- Disorderly and Disruptive Conduct in a Restricted Building or Grounds
- Disorderly Conduct in a Capitol building
- Parading, Demonstrating or Picketing in a Capitol building
Of course, an offer to agree to a plea on just the first of these redundant charges comes off as generous after a shackled defendant is read an indictment listing all four charges. While the protestors may initially believe it not possible to be charged with four variations of one trespass violation, the reality eventually sinks in that they will not be treated like protestors from a different political perspective.
Professor Alschuler defined vertical overcharging as
charging a single offense at a higher level than the circumstances of the case seem to warrant . . . .
prosecutors charge robbery when they should charge larceny from the person, that they charge grand theft when they should charge petty theft, that they charge assault with intent to commit murder when they should charge some form of battery, and that they charge the larceny of an automobile when they should charge "joy-riding," a less serious offense that does not involve an intention to deprive the car owner permanently of his property. [Emphases added].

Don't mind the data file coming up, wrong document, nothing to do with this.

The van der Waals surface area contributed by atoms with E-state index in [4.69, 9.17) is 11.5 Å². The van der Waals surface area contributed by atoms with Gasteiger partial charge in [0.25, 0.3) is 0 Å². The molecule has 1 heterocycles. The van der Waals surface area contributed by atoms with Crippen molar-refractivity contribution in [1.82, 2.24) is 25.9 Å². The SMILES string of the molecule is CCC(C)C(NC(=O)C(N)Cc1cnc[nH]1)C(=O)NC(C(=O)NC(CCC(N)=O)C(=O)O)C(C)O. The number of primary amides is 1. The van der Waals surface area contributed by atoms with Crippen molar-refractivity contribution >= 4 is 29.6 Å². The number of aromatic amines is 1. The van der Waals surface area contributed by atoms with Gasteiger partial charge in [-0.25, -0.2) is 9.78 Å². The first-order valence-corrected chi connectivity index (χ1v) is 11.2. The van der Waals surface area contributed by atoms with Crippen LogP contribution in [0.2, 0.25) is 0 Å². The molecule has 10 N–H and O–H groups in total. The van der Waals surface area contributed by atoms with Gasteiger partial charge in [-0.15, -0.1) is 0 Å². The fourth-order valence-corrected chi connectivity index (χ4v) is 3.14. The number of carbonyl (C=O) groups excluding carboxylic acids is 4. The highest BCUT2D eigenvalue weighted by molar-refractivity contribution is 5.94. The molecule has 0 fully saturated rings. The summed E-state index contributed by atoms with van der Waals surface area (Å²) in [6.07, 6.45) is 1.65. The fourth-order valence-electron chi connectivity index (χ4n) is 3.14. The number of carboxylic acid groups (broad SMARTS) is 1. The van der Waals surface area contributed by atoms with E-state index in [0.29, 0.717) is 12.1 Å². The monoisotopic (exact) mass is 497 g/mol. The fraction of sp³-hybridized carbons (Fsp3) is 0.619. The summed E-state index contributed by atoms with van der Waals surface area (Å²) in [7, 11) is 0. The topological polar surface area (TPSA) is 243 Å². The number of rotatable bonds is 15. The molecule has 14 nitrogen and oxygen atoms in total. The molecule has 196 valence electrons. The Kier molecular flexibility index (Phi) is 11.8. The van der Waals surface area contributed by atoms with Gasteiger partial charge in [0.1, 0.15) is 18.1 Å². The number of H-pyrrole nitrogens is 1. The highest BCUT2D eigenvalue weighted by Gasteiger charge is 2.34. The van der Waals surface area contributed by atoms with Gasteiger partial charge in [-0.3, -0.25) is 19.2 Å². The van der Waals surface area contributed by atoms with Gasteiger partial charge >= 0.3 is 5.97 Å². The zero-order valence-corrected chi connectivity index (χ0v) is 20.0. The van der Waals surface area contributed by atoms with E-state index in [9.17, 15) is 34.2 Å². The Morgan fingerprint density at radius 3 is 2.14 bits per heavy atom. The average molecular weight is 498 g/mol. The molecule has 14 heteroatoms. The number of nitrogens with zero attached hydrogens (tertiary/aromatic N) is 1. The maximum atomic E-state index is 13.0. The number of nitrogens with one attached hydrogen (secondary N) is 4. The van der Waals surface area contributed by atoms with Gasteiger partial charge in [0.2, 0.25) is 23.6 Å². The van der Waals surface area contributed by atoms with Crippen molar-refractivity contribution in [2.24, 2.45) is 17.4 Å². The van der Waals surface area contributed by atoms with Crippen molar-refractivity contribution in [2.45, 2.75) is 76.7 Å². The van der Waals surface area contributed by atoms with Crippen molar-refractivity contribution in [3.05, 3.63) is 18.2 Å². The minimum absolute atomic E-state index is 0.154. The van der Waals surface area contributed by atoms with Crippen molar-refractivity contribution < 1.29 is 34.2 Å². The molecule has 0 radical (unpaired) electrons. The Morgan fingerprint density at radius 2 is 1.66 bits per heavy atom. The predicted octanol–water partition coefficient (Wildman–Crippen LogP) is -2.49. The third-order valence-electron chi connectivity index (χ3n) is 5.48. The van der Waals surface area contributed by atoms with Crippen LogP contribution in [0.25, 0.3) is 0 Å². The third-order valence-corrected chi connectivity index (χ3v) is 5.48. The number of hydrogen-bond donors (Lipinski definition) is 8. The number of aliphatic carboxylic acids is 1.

Vertical overcharge of Jan 6 protestors
The US Attorney’s Office in the DC district likewise appears bent on proving that vertical overcharging is indeed their regular practice, publicizing the following additional charge it applied to alleged trespassers:
- Obstruction of an Official Proceeding
Interestingly, this 20-year felony is found in the federal government’s witness tampering statute. Even conceding that that is the correct statute to address the activities of the minority of protestors who used force, what of the peaceful protestors? One would need to force protestors to be judged by a jury not of their peers to imagine a scenario in which jurors accept prosecutors’ arguments that peaceful protestors careful to stay within the Capitol’s velvet ropes were attempting to obstruct a proceeding elsewhere in the Capitol.
Nonetheless, the threat of a 20-year sentence, and the promise to drop that vertical overcharge, as well as the horizontal overcharges, has been enough to induce many peaceful protestors to confess, in writing, to what they know to be inaccurate:
The defendant knew at the time he entered the U.S. Capitol Building that he did not have permission to enter the building. [Emphasis added].
Disproportionate and insincere obstruction charges lacking evidence
Law school professor Kyle Graham presents an updated categorization of overcharging, but again, federal prosecutors violate each category:
- Charging Without Adequate Proof
- Filing Charges Disproportionate to the Crime
- Prosecutorial Insincerity